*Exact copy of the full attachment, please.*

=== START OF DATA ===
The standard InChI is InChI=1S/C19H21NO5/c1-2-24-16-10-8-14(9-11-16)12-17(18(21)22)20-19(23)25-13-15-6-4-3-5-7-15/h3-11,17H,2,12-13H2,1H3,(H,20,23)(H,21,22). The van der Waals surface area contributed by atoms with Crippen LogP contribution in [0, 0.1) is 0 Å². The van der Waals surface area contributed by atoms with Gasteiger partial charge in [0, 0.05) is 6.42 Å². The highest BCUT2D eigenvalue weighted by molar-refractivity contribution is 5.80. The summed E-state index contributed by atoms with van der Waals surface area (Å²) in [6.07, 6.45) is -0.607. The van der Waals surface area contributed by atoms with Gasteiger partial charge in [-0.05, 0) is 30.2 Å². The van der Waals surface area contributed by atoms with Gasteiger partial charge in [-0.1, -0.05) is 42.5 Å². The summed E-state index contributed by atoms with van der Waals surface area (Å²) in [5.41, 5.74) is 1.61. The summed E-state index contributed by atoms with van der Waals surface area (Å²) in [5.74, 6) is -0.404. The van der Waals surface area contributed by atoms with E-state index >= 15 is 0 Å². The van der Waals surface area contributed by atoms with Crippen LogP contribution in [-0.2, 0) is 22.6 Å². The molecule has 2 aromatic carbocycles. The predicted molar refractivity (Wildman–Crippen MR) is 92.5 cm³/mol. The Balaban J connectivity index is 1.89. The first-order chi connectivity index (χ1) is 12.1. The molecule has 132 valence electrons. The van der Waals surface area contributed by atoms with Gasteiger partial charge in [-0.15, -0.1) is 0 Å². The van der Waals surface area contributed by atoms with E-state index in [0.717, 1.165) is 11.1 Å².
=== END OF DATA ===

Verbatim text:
The standard InChI is InChI=1S/C19H21NO5/c1-2-24-16-10-8-14(9-11-16)12-17(18(21)22)20-19(23)25-13-15-6-4-3-5-7-15/h3-11,17H,2,12-13H2,1H3,(H,20,23)(H,21,22). The van der Waals surface area contributed by atoms with Crippen LogP contribution in [0, 0.1) is 0 Å². The van der Waals surface area contributed by atoms with Gasteiger partial charge in [0, 0.05) is 6.42 Å². The highest BCUT2D eigenvalue weighted by molar-refractivity contribution is 5.80. The summed E-state index contributed by atoms with van der Waals surface area (Å²) in [6.07, 6.45) is -0.607. The van der Waals surface area contributed by atoms with Gasteiger partial charge in [-0.05, 0) is 30.2 Å². The van der Waals surface area contributed by atoms with Gasteiger partial charge in [-0.1, -0.05) is 42.5 Å². The summed E-state index contributed by atoms with van der Waals surface area (Å²) in [5.41, 5.74) is 1.61. The summed E-state index contributed by atoms with van der Waals surface area (Å²) in [5.74, 6) is -0.404. The van der Waals surface area contributed by atoms with E-state index >= 15 is 0 Å². The van der Waals surface area contributed by atoms with Crippen LogP contribution in [-0.2, 0) is 22.6 Å². The molecule has 2 aromatic carbocycles. The predicted molar refractivity (Wildman–Crippen MR) is 92.5 cm³/mol. The Balaban J connectivity index is 1.89. The first-order chi connectivity index (χ1) is 12.1. The molecule has 132 valence electrons. The van der Waals surface area contributed by atoms with Gasteiger partial charge in [-0.15, -0.1) is 0 Å². The van der Waals surface area contributed by atoms with E-state index in [0.717, 1.165) is 11.1 Å².